Painful lessons from Airbnb cancellation policies
Airbnb has been widely praised for refunding, in full, people whose bookings had to be cancelled because of Covid-related travel restrictions.
But that goodwill has now run out, for the most part. When it comes to bookings made after March 14, 2020, that no-quibble, full refund policy does not apply. Not unless you or the host has tested positive for the coronavirus, or is self-isolating “under local health authority requirements”.
Otherwise, if you cancel, the host’s own cancellation policy applies.
That proved to be expensive for Capetonian Laurence Davies, who made an Airbnb booking in Lisbon for two months, for himself and his partner, from December 2020 to early February this year.
“At the time, things were looking okay with regard to Covid, and we were desperate to work from somewhere new for a bit,” he said.
But since then the airline (TAAG) has cancelled their outbound flight, due to SA travel restrictions, and Portugal has implemented restrictions on people entering the country.
“UK nationals have been banned and I would have been travelling on my UK passport,” he said.
Portugal introduced even stricter lockdown from Monday January 18 as a surge in infection rates pushed hospitals to the limit of their capacity.
When Davies contacted the Lisbon host, he was told that the booking was no longer covered by Airbnb’s extenuating circumstances clause because it was made after March 14 2020.
“Because of this, we will lose our payment for the first 30 days, which is a serious amount of money — about R18,000,” he said.
The total cost for the 51 nights booked was R31,763.
“I understand that the policy is there to protect the Airbnb hosts from losing out on occupancy, but it seems very weighted against the consumer.
“I know it’s definitely a ‘first-world problem’ to have your overseas trip cancelled, but we gave up our lease in Cape Town and sacrificed quite a bit to make it happen.”
Given that the cancellation was forced on them by government restrictions, it seems to me the couple should have been allowed to cancel for no, or at least very little, penalty.
Responding, Airbnb said: “We want to make it as easy as possible for hosts and guests to follow the rules and stay safe.
“That is why current government restrictions and host cancellation policies are made clear to guests on the platform before they book.
“Hosts set their own cancellation terms, with the majority having policies that allow guests to cancel without penalties.”
In other words, choose your hosts very carefully, after reading every word on their websites.
Airbnb said Davies did not pay an Airbnb service fee; it was a “host only” fee structure.
“While our community support team reached out to mediate in this case, the host cancellation policy continues to apply.
“As the booking was made in December, it isn’t covered under our Covid-19 extenuating circumstances policy, which covers bookings made before March 14 2020.”
Nor is it the case that the host or Davies or his partner has tested positive for Covid-19, or is “self-isolating under local health authority requirements”.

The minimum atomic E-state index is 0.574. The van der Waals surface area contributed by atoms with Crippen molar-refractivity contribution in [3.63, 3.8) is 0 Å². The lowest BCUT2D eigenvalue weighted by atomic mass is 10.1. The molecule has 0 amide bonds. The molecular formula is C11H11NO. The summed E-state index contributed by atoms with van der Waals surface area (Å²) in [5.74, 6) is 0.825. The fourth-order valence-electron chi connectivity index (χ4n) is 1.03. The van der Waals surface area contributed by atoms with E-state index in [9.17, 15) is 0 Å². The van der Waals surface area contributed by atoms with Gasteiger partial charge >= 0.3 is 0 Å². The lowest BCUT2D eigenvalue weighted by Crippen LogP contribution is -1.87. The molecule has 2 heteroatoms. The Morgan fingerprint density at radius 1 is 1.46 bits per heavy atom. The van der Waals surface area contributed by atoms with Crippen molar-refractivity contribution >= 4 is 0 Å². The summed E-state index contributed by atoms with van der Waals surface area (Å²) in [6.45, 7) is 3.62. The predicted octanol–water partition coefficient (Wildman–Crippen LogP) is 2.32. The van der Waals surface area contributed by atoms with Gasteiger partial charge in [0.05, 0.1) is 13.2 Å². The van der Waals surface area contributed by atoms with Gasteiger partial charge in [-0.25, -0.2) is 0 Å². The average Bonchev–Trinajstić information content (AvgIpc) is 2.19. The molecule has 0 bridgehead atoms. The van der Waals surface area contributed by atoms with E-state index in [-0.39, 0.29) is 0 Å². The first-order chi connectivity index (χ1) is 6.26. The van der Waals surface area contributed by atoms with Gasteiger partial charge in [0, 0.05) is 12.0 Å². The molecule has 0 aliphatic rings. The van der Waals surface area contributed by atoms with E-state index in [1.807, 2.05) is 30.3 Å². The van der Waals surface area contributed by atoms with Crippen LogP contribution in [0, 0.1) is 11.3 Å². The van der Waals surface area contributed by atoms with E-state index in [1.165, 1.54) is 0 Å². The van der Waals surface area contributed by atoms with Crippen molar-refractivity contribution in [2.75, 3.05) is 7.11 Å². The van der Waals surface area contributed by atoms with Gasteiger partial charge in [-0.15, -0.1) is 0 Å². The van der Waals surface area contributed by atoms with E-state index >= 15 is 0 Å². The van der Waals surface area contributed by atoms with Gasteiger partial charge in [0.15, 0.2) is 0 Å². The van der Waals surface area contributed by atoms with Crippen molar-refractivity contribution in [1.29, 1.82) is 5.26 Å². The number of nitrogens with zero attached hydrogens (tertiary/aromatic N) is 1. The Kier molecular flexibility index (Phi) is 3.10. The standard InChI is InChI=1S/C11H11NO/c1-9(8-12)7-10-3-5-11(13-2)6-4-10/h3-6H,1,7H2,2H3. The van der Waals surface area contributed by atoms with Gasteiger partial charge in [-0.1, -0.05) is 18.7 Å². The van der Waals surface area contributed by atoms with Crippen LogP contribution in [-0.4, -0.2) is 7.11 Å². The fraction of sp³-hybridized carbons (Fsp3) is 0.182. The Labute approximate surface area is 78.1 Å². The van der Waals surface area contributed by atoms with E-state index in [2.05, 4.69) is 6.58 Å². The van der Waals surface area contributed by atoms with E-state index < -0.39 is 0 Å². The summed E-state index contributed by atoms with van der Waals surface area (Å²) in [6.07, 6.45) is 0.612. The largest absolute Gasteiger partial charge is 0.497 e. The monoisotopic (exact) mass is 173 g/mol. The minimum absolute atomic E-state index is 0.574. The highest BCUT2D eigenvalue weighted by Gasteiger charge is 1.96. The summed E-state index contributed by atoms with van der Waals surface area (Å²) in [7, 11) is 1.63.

Airbnb explained, as they always do, that it is not an accommodation provider or travel agent.
“Airbnb operates a marketplace where hosts can list their accommodation and guests can book accommodation offered by hosts, who determine their cancellation policies.
“These are made clear and must be agreed to by guests before they book.”
Airbnb said a number of notifications and reminders were visible on the site before a guest went ahead with a booking.
“We also include notifications throughout the platform reminding guests to check local travel restrictions and we have a dedicated resource centre linking to official government advice.”
Davies concedes that there were disclosures on the booking page, but insists they are easily missed.
“Just before you make the booking, there is a large panel showing a breakdown of your costs and a big red button to make the booking.
“Below that panel is a small section about the cancellation. In small bold letters, it says ‘Free cancellation for 48 hours’.
“Then below that in smaller, regular text it says ‘After that, cancel before 4pm on X date and get a full refund, minus the first 30 days and the service fee’.
“So yes, the information is there, but on this page I am far more concerned about looking at all the money I’m about to fork out,” he said.
“Also, the words that stand out are ‘free cancellation’ and ‘full refund’.”
According to Davies, there is an incentive for Airbnb to not make the cancellation policy abundantly clear, “because they benefit when people make bookings”.
“If everyone fully understood the risks they were taking, Airbnb would get much less business.”
The moral of the story: always read the small print, zoning in on the smallest of all. That’s where the devil lies.
When making any travel bookings — airlines, accommodation — look for maximum flexibility in their policies.
Few of us will be able to afford to consider travelling without no-penalty cancellation policies relating to Covid-related restrictions, including domestically, for the foreseeable future.
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